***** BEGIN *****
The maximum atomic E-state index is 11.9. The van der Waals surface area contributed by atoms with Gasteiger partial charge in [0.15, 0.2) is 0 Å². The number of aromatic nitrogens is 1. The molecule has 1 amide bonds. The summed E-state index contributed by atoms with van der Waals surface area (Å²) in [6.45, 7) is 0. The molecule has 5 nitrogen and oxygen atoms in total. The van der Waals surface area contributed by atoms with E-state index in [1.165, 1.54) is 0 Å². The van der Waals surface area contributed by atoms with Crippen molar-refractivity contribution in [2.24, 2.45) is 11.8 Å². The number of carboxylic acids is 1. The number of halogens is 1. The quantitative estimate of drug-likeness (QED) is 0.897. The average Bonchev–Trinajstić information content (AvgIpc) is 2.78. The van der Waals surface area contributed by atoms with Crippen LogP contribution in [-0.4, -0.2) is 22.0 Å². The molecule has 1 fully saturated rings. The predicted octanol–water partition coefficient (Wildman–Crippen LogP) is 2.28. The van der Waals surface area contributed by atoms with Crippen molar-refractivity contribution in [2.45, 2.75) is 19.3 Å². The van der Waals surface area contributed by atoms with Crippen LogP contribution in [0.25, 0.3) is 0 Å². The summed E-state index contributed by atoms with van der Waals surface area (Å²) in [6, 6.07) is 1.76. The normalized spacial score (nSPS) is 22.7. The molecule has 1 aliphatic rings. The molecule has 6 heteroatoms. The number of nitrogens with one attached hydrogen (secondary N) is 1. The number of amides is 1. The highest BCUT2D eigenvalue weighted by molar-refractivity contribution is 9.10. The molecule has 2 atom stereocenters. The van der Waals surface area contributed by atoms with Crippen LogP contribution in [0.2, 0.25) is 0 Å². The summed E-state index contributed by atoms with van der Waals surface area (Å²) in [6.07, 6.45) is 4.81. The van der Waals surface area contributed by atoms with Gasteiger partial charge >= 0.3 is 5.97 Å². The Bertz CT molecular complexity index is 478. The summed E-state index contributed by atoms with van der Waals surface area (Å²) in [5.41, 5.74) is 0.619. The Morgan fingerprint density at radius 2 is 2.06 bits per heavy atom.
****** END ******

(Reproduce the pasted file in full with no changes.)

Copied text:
The maximum atomic E-state index is 11.9. The van der Waals surface area contributed by atoms with Gasteiger partial charge in [0.15, 0.2) is 0 Å². The number of aromatic nitrogens is 1. The molecule has 1 amide bonds. The summed E-state index contributed by atoms with van der Waals surface area (Å²) in [6.45, 7) is 0. The molecule has 5 nitrogen and oxygen atoms in total. The van der Waals surface area contributed by atoms with E-state index in [1.165, 1.54) is 0 Å². The van der Waals surface area contributed by atoms with Crippen molar-refractivity contribution in [2.24, 2.45) is 11.8 Å². The number of carboxylic acids is 1. The number of halogens is 1. The quantitative estimate of drug-likeness (QED) is 0.897. The average Bonchev–Trinajstić information content (AvgIpc) is 2.78. The van der Waals surface area contributed by atoms with Crippen LogP contribution in [-0.4, -0.2) is 22.0 Å². The molecule has 1 fully saturated rings. The predicted octanol–water partition coefficient (Wildman–Crippen LogP) is 2.28. The van der Waals surface area contributed by atoms with Crippen molar-refractivity contribution in [2.45, 2.75) is 19.3 Å². The van der Waals surface area contributed by atoms with Crippen LogP contribution in [0.25, 0.3) is 0 Å². The summed E-state index contributed by atoms with van der Waals surface area (Å²) in [6, 6.07) is 1.76. The normalized spacial score (nSPS) is 22.7. The molecule has 1 aliphatic rings. The molecule has 6 heteroatoms. The number of nitrogens with one attached hydrogen (secondary N) is 1. The number of amides is 1. The highest BCUT2D eigenvalue weighted by molar-refractivity contribution is 9.10. The molecule has 2 atom stereocenters. The van der Waals surface area contributed by atoms with Crippen LogP contribution in [0.2, 0.25) is 0 Å². The summed E-state index contributed by atoms with van der Waals surface area (Å²) in [6.07, 6.45) is 4.81. The van der Waals surface area contributed by atoms with Gasteiger partial charge >= 0.3 is 5.97 Å². The Bertz CT molecular complexity index is 478. The summed E-state index contributed by atoms with van der Waals surface area (Å²) in [5.41, 5.74) is 0.619. The Morgan fingerprint density at radius 2 is 2.06 bits per heavy atom.